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Relationships for Optimal Productivity Published: Sunday, August 8, 1999 By: Dr. Manuel Angel Morales

There is strong evidence to suggest that trust in high degrees within organizations can promote and maintain meaningful work movement in people. John Gardner in his book Morale, profoundly observed that the human being is a stubborn seeker of meaning. This predicament quickly has to be incorporated to overcome the mentality of "I just do what they tell me to do". Such human being is not creating, producing, or originating, as he or she should be. For people to do just what they are told, can be devastating in the twenty-first century.

Making changes to get the best out of people includes educating and training people in schools, universities and work settings. It also relates to stopping actions as violence, murder, rape, child abuse, dishonesty and other acts against people in our society. The institutional changes that we favor should make a difference in eliminating the unfair treatment of women, young people, the elderly, the handicapped, and those who speak out. The purpose is to bring down barriers, obstacles or impediments for allowing people to commit all of their resources; mental, physical and spiritual to work together towards achieving a significant task. Again, if our community is going to survive with a fair standard of quality of life, we must cultivate the science of human relationships. It is a science that must become better understood, especially by those in any type of leadership position. It is up to the leaders and organizations of the future to refine and enhance such a wisdom and pass it to generations ahead. It is possible, these days, to determine why relationships breakdown or progress.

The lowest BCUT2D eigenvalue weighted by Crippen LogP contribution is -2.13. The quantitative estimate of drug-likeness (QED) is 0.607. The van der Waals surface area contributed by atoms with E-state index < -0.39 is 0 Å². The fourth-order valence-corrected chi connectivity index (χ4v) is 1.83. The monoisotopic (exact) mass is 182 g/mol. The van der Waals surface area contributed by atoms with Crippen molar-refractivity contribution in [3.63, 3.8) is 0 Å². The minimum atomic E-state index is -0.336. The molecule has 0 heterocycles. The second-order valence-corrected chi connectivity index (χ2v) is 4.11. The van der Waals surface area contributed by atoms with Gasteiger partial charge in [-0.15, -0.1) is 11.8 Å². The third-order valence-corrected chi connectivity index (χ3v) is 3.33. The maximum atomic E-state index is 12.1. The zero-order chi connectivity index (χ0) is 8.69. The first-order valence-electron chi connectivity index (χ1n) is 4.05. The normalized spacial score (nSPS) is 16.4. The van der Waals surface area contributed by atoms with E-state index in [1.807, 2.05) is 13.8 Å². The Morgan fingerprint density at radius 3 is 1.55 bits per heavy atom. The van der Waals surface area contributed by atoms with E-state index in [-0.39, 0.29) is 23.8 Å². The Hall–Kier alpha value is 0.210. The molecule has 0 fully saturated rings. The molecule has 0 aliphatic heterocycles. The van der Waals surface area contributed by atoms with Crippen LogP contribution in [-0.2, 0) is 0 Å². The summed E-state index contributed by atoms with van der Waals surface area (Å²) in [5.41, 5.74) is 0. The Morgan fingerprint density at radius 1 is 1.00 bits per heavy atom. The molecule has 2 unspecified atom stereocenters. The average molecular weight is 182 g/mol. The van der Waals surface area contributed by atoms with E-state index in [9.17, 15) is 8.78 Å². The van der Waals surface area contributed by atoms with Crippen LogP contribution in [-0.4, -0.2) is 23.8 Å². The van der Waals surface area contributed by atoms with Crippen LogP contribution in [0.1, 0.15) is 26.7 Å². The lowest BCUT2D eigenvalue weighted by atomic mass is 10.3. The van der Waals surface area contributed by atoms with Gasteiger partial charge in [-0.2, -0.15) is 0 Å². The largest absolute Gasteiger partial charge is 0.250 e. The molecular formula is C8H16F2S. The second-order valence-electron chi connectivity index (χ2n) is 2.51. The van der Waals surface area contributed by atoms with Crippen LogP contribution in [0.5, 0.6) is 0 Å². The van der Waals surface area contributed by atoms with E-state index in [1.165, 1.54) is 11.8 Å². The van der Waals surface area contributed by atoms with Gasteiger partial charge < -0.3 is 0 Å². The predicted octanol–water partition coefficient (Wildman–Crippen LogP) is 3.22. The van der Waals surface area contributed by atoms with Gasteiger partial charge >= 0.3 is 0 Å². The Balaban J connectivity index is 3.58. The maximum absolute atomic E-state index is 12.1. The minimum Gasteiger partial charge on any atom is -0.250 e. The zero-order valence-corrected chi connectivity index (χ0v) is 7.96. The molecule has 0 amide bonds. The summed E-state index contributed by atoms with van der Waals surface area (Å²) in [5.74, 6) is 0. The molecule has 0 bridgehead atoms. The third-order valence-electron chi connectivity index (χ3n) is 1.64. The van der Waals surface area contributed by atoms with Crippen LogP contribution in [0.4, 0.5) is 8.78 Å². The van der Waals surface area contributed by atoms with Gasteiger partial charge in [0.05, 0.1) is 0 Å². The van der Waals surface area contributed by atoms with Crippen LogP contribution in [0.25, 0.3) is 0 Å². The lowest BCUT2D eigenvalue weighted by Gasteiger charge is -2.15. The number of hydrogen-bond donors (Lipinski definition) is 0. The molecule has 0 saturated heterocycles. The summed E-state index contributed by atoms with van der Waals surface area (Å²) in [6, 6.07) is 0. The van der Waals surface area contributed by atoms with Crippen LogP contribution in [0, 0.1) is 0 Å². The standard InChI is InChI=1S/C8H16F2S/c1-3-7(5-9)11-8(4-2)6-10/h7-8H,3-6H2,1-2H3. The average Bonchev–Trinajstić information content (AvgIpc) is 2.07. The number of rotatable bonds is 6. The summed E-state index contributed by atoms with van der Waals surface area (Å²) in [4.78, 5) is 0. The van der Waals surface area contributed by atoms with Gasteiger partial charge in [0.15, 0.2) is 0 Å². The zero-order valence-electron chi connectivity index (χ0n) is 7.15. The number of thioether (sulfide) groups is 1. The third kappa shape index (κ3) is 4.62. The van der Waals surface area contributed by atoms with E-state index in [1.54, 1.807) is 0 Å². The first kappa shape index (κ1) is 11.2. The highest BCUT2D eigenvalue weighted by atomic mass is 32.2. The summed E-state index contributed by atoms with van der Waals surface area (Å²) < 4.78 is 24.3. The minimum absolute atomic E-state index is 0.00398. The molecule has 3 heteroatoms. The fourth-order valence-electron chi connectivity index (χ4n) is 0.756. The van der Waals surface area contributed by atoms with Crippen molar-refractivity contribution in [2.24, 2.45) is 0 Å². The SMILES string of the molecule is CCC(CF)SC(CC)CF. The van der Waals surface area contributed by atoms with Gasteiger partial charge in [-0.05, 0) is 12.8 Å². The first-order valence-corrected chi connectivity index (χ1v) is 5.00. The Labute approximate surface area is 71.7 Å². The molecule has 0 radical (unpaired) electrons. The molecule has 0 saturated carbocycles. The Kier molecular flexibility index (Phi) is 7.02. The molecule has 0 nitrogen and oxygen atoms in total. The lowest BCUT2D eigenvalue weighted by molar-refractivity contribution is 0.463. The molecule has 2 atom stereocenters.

Human behavior knowledge allows us to understand today the once invisible elements that tore down relationships and structures, no one knowing why it happened. There are ways to teach people how to change their behavior and how to develop their potential. Power, for example, is abused in most relationships that break down. This is true whether we are talking about divorce, management and labor issues. It is also true when we discuss problems between teacher and student or a parent and a child. Learning how to eliminate sarcasm, ridicule and humiliation as dead forms of motivation can now be so easy that the process can be called culture transformation. Theory must be put into practice by focusing on the ways to change behavior and through deep introspection into the work environment, understanding more thoroughly what people do to each others to cause feelings of disenchantment, distrust and suspicion. The purpose should be that of promoting civic virtue and collaboration.

If we put collective intelligence to work, the society of tomorrow can be better. An error does not become a calamity until the community refuse to correct it. Only then, optional productivity is possible.

Copyright 1999 QBS, Inc. 
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